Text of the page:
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Social Networks Webinar
 

Social Networks Webinar

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These are the slides for my API social networks webinar for the Minnesota Newspaper Foundation, part of the Upholding and Updating Ethical Standards series of journalism ethics seminars.

These are the slides for my API social networks webinar for the Minnesota Newspaper Foundation, part of the Upholding and Updating Ethical Standards series of journalism ethics seminars.

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  • For links to the handouts for this webinar and other workshops in the Upholding and Updating Ethical Standards series, read my blog: http://stevebuttry.wordpress.com/2009/08/29/resources-for-journalism-educators-on-digital-ethics-new-business-models-journalism/
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    Social Networks Webinar Social Networks Webinar Presentation Transcript

    • Upholding and Updating Ethical Standards Steve Buttry, API and Gazette Communications Minnesota Newspaper Association webinar, April 1, 2009 Supported by a grant from the Ethics and Excellence in Journalism Foundation © 2008 The American Press Institute. All rights reserved.
    • Ethics seminars for journalists  We can bring this seminar to your newsroom  One or two-day seminars focused on ethical challenges related to innovation  Heavily subsidized, host pays nominal fee plus meals and lodging  Contact me or Elaine Clisham, eclisham@americanpressinstitute.org 2
    • Remember time-tested ethical principles Seek truth and report it Minimize harm Act independently Be accountable SPJ Code of Ethics 3
    • Remember time-tested ethical principles Seek truth and report it as fully as possible Act independently Minimize harm “Guiding Principles for the Journalist,” Bob Steele, Poynter Institute 4
    • Questions to guide ethical decisions 1. What do I know? What do I need to know? 2. What is my journalistic purpose? 3. What are my ethical concerns? 4. What policies and professional guidelines should I consider? 5. How can I include other people, with different perspectives and diverse ideas, in the decision-making process? 6. Who are the stakeholders? What are their motivations? Which are legitimate? 7. What if the roles were reversed? How would I feel if I were in the shoes of one of the stakeholders? 8. What are the possible consequences of my actions? 9. What are my alternatives to maximize my truthtelling responsibility and minimize harm? 10. Can I clearly and fully justify my thinking and my decision? 5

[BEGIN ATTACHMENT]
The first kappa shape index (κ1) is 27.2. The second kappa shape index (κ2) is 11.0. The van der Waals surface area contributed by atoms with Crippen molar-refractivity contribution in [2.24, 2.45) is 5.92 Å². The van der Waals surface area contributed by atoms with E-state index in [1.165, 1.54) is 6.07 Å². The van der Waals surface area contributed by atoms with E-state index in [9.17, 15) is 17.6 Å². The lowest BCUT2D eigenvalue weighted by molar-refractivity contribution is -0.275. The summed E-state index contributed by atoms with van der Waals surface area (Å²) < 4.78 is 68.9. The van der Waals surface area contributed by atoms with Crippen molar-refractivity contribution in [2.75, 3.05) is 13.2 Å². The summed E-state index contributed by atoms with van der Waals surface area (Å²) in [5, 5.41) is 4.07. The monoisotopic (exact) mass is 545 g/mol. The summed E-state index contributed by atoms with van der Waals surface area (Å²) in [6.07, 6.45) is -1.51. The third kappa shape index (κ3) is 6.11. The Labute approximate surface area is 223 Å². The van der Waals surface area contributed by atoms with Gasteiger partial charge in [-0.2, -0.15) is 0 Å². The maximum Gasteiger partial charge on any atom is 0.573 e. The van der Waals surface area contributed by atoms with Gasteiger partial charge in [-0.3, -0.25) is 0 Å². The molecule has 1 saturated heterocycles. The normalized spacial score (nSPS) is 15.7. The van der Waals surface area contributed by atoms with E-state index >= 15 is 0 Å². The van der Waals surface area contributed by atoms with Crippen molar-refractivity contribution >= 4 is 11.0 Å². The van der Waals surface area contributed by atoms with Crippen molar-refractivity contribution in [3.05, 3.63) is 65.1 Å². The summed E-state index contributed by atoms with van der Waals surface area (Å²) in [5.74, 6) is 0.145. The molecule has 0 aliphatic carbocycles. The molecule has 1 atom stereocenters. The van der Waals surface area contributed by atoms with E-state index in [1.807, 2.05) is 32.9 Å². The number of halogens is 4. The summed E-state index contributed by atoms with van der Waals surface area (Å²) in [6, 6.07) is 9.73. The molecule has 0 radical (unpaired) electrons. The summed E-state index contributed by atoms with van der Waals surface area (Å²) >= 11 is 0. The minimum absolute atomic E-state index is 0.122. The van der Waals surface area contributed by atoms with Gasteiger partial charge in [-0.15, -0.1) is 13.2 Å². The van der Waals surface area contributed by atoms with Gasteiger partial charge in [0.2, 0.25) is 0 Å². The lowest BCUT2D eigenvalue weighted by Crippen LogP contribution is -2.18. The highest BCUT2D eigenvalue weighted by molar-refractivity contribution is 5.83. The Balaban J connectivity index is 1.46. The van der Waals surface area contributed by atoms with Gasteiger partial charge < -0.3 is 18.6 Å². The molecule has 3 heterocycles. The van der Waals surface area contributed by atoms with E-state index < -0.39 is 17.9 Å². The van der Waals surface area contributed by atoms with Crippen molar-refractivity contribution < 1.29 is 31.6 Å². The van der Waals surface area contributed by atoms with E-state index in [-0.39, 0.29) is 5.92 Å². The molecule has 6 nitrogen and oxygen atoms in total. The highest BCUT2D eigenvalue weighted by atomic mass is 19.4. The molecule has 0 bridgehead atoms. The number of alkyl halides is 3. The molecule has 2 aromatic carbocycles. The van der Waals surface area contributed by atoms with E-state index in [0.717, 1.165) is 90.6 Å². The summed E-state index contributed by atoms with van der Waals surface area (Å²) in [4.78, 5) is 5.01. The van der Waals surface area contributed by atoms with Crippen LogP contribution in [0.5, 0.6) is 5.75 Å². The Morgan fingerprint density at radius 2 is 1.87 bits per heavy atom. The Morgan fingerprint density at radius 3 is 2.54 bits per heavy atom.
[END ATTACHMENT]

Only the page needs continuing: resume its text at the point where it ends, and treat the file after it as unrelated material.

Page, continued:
• Questions for exercises Premise for exercises: You are the top editor of your news organization Questions for exercises:  What do you to about this right now?  What to you to do to address any issues this incident raises for the future?  How, if at all, do you deal with this issue publicly? 6
    • Facebook Fiasco Your publisher chairs a committee pushing to build a new high school. Parents are upset about overcrowding at the existing school(s). A taxpayer group says the new school would be a boondoggle. Your education reporter is immersed in the issue and you are pleased with the balance and depth of your coverage in print and online. The publisher has been keeping a proper distance, but you push for heavy coverage because of the importance of the issue. A blog on the taxpayer group’s web site reveals that the education reporter has been blogging about her assignments on her Facebook page. While she uses a pseudonym, the photos are clearly her and she is complaining about specific assignments she covered for you, wondering if the pressure for more coverage, which she is feeling from you, really comes from the publisher. The taxpayer group blog trumpets this as proof that your coverage is slanted. 7